When life gets dizzyingly busy, I often find myself reverting to Autopilot mode, where I mindlessly go about my days, waking up in the morning, going to work, coming back home, eat, sleep, repeat.
While Autopilot mode can be necessary at times, I do find myself spiritually depleted after awhile. This can lead to low mood, lack of motivation, as I slowly settle into my not so unusual ennui.
This is why I believe living with intention is an essential part of living a fulfilling life, and as a witch, there are so many options to integrate intention to my day to day living.
For example, I set up an abundance altar in my living room to capitalize on the rich harvest moon energy this fall. As a part of caring for this altar, I place a different offering on it every day and/or burn a beeswax candle in its honor. While doing this, I intentionally notice all the abundance in my life that I am grateful for, and invite more abundance to our home.
In the morning when I wake up, I have two boxes set up in the doorway filled with gemstone bracelets. I carefully pick a bracelet that aligns with my intention for the day, to remind myself to live mindfully and with purpose. Sometimes at night, I engage in a similar ritual, where I pick an intention for the next day, and prepare gemstones to bring with me when I go to work that align with that intention – another reminder to shift away from the daily grind to a more mindful state of being.
I hope that your life is also filled with abundance, with more coming your way, and that you allow yourself the space to live with purpose and intention.
As a doctor, a lot of the care that I provide has nothing to do with prescribing medications or performing procedures. Sure, they form a significant part of my training and my day to day work. However, there are also many times where all I can provide for the patients is my presence, to be a witness to their suffering and to create space for them to grieve and mourn.
This was a huge revelation to me in the earlier stages of training – recognizing that there are many things we can’t just “fix” in medicine, and that care doesn’t end with telling a patient “I am sorry, there is nothing we can do”. I never realized how difficult it is to be truly present to witness someone’s suffering until I had to do it myself. It is so easy to give into the temptation to comfort, or to give false hope or even mislead. At the beginning, I told myself that it is because I care deeply about the patients, and it was difficult for me to watch them suffer. However, the more I did this, the more I realized I was NOT helping these patients by quickly wrapping up their suffering in a neat package to replace it with something prettier – I could see how this made them feel confused and lost. Why then, was it so hard for me to change my behavior?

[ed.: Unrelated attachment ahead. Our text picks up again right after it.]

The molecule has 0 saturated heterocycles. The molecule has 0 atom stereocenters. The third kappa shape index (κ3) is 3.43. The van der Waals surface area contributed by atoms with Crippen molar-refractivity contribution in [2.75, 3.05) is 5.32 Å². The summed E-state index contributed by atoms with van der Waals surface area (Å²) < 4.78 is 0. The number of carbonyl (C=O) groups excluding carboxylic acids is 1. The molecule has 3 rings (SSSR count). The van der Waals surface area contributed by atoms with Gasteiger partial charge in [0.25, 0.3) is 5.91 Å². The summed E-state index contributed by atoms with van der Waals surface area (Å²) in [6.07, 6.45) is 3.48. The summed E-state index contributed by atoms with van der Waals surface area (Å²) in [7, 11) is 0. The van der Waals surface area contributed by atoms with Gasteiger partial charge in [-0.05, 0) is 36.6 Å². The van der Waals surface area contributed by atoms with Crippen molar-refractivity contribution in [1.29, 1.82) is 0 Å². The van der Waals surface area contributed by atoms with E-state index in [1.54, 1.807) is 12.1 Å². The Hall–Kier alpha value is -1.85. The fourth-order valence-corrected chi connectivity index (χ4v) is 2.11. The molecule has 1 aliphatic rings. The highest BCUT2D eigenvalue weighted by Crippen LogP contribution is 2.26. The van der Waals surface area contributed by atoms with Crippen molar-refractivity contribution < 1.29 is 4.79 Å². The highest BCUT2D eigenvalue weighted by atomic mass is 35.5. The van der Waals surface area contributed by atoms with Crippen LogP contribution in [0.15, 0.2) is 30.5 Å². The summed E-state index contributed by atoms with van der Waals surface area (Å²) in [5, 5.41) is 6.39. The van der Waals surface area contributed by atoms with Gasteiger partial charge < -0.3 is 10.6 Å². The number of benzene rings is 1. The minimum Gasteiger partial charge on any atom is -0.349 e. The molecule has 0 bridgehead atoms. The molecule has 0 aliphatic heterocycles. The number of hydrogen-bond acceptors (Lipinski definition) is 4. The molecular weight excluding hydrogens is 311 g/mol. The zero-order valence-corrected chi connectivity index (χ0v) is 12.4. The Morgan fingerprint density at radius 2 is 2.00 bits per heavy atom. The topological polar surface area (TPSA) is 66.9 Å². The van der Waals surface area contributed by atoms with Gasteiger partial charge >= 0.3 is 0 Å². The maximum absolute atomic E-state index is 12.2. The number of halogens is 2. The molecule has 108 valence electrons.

Problem solving engages the prefrontal cortex of our brain – the part that allows us to reason, filter and regulate our emotions. Being forced to turn away from problem solving therefore leaves us feeling exposed, out of control and yes – vulnerable. However, in turning away from problem solving, we can truly be present and focus entirely on the suffering of the individual in front of us. In psychiatry, this is called “holding space”. Having the space to grieve without feeling pressured to go into problem solving mode can be a deeply therapeutic experience that allows one to just “be” and not be judged.